Posts Tagged ‘disabilities’

« Older Entries |

The forgotten sector in the COVID-19 fight

Friday, April 3rd, 2020

Across Ontario, there are more than 100 Community Living organizations serving 12,000 people with intellectual disabilities… Unlike workers in hospitals and health clinics, though, Community Living staff are not considered health-care workers. That means they have to scramble for protective gloves, masks and extra help for their clients.

Tags: , , ,
Posted in Inclusion Debates | No Comments »


Catholic teachers’ contract deal provides $33M for special education

Wednesday, March 25th, 2020

The OECTA deal, which ends Aug. 31, 2022, keeps class sizes as they are for kindergarten to Grade 3 and slightly boosts the average size of classes to 24.5 students for Grades 4 to 8. Because some Catholic boards had larger class sizes — and because the tentative deal says exceptions will no longer be allowed — additional teachers will be hired in some areas… As for mandatory e-learning… two credits are still required for graduation but the government also agreed to an opt-out policy.

Tags: , , ,
Posted in Education Delivery System | No Comments »


On mental health, words come easily. Action less so

Sunday, March 8th, 2020

It’s been almost exactly 10 years… since a select committee report on mental health titled “Navigating the Journey to Wellness: The Comprehensive Mental Health and Addictions Plan for Ontarians” was issued… Chief among the committee’s eventual recommendations… was creation of Mental Health and Addictions Ontario, an umbrella organization to ensure that a single body was responsible for designing, managing and co-ordinating the system, as well as a “core basket of services in all regions” and “access to a system of navigators.”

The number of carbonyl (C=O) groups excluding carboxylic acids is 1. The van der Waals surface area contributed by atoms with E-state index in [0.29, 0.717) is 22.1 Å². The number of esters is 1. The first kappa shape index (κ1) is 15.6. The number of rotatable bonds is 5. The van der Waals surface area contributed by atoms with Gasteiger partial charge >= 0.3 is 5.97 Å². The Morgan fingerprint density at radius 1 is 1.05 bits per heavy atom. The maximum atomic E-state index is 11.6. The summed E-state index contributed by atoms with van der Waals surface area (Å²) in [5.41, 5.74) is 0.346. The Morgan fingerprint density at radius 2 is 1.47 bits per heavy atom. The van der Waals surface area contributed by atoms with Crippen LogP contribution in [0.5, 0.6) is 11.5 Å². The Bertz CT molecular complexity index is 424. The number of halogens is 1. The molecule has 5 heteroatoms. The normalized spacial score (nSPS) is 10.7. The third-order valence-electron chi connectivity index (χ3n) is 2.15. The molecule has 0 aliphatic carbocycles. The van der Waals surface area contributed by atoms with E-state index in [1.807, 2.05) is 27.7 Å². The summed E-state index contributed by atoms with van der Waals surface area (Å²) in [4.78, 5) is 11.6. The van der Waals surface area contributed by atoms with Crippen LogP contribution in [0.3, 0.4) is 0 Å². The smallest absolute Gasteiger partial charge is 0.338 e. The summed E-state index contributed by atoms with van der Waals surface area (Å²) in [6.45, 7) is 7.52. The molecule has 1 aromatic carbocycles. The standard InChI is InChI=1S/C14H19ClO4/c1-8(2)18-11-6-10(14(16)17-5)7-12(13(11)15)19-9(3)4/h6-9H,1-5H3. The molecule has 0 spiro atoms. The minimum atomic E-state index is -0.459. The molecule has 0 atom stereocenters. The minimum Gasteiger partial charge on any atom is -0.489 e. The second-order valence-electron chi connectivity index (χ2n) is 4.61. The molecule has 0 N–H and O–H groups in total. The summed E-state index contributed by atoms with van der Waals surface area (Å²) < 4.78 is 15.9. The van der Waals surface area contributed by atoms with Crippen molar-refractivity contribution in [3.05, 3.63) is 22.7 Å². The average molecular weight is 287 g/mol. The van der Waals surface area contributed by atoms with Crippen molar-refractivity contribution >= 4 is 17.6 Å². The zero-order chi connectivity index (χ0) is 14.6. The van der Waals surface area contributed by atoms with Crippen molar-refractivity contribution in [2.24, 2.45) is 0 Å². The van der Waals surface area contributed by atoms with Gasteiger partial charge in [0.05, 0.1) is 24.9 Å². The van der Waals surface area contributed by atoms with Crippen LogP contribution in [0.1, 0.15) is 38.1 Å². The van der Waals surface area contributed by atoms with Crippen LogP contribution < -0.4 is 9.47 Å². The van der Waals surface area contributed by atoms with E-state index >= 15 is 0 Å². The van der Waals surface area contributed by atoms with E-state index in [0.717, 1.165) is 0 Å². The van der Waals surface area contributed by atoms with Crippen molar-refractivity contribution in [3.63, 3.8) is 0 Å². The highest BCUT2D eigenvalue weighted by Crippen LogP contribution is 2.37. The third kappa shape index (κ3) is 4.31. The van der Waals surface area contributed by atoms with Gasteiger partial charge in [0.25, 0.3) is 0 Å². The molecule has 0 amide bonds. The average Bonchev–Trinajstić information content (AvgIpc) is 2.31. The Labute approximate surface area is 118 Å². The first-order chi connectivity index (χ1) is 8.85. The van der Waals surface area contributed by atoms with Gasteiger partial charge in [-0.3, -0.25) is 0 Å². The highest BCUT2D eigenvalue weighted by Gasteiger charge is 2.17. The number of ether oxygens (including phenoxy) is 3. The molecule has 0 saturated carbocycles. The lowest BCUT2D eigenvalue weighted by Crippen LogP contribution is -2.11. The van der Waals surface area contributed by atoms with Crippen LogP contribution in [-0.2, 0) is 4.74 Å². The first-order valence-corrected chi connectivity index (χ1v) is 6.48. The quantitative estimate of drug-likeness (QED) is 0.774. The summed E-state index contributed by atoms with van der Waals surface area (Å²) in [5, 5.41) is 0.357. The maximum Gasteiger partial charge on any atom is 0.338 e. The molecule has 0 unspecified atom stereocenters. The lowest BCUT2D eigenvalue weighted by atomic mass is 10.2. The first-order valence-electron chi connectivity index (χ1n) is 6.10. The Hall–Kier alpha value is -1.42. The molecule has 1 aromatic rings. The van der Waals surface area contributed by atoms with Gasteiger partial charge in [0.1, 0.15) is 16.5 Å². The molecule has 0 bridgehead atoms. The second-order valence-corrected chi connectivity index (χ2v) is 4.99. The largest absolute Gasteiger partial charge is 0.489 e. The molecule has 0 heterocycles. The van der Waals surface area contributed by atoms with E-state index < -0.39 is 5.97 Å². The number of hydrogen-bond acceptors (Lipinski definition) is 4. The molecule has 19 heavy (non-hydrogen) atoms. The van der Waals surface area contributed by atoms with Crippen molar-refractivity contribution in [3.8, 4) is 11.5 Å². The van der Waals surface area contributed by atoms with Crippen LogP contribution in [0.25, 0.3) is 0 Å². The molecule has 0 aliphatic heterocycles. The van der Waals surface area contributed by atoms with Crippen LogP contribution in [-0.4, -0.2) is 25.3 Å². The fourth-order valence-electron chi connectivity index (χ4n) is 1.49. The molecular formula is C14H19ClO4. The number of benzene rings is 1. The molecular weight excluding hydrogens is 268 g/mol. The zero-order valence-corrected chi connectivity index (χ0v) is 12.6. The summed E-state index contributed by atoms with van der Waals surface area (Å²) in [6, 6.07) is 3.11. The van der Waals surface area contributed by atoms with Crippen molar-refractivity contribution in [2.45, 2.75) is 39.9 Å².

Tags: , , , ,
Posted in Health Debates | No Comments »


Don’t Listen to Big Pharma Lobbyists: Universal Pharmacare Would Be Good for Workers and Good for Business

Thursday, March 5th, 2020

… the average Canadian employer providing drug coverage would save $750 per year per employee under universal pharmacare… a universal pharmacare plan could save Canadian businesses as much as $14 billion annually because such a plan “would eliminate much of the cost of health-care plans that business owners pay to cover employees.” … “employers, free from soaring premiums, could pay employees better or reinvest in their businesses.” … [and] save Canadians $4.2 billion in annual prescription costs.

Tags: , , , , , , , , ,
Posted in Debates | No Comments »


Ontario revamps mental health services

Tuesday, March 3rd, 2020

Ontario’s plan to revamp mental health services with a new agency to focus on cutting long wait times is just talk unless it’s backed up with “substantial and immediate” funding of almost $400 million in Premier Doug Ford’s spring budget, mental health groups warn… Her plan includes a mental health Centre of Excellence, to function like Cancer Care Ontario has done over the years to make the provincial cancer system more responsive, as a “single point of accountability” to improve wait times and boost service levels.